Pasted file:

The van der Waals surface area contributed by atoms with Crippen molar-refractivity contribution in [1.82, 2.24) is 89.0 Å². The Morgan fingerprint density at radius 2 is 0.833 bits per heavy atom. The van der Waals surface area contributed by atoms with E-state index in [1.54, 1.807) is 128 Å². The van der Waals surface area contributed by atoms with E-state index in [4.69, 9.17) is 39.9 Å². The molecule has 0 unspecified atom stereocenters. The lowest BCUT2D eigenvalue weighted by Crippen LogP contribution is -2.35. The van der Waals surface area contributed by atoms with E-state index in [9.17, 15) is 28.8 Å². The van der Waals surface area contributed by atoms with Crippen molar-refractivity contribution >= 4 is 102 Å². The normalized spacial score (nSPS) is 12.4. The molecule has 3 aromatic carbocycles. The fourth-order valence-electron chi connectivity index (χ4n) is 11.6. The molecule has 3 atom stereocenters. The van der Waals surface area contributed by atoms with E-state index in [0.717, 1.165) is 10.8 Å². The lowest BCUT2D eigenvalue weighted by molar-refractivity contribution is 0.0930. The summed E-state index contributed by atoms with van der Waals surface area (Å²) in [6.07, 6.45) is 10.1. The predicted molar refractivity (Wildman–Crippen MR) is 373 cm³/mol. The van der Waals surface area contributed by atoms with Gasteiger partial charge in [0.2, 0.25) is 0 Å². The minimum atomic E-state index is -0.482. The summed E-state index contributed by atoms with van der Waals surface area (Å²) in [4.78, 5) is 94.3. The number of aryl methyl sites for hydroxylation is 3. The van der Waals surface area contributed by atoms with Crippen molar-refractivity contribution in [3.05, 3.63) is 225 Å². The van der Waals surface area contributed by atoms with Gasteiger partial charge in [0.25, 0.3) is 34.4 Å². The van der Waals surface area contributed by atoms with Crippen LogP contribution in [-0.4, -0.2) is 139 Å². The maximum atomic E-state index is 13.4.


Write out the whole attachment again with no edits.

The van der Waals surface area contributed by atoms with Crippen molar-refractivity contribution in [1.82, 2.24) is 89.0 Å². The Morgan fingerprint density at radius 2 is 0.833 bits per heavy atom. The van der Waals surface area contributed by atoms with E-state index in [1.54, 1.807) is 128 Å². The van der Waals surface area contributed by atoms with E-state index in [4.69, 9.17) is 39.9 Å². The molecule has 0 unspecified atom stereocenters. The lowest BCUT2D eigenvalue weighted by Crippen LogP contribution is -2.35. The van der Waals surface area contributed by atoms with E-state index in [9.17, 15) is 28.8 Å². The van der Waals surface area contributed by atoms with Crippen molar-refractivity contribution >= 4 is 102 Å². The normalized spacial score (nSPS) is 12.4. The molecule has 3 aromatic carbocycles. The fourth-order valence-electron chi connectivity index (χ4n) is 11.6. The molecule has 3 atom stereocenters. The van der Waals surface area contributed by atoms with E-state index in [0.717, 1.165) is 10.8 Å². The lowest BCUT2D eigenvalue weighted by molar-refractivity contribution is 0.0930. The summed E-state index contributed by atoms with van der Waals surface area (Å²) in [6.07, 6.45) is 10.1. The predicted molar refractivity (Wildman–Crippen MR) is 373 cm³/mol. The van der Waals surface area contributed by atoms with Gasteiger partial charge in [0.2, 0.25) is 0 Å². The minimum atomic E-state index is -0.482. The summed E-state index contributed by atoms with van der Waals surface area (Å²) in [4.78, 5) is 94.3. The number of aryl methyl sites for hydroxylation is 3. The van der Waals surface area contributed by atoms with Crippen molar-refractivity contribution in [3.05, 3.63) is 225 Å². The van der Waals surface area contributed by atoms with Gasteiger partial charge in [0.25, 0.3) is 34.4 Å². The van der Waals surface area contributed by atoms with Crippen LogP contribution in [-0.4, -0.2) is 139 Å². The maximum atomic E-state index is 13.4.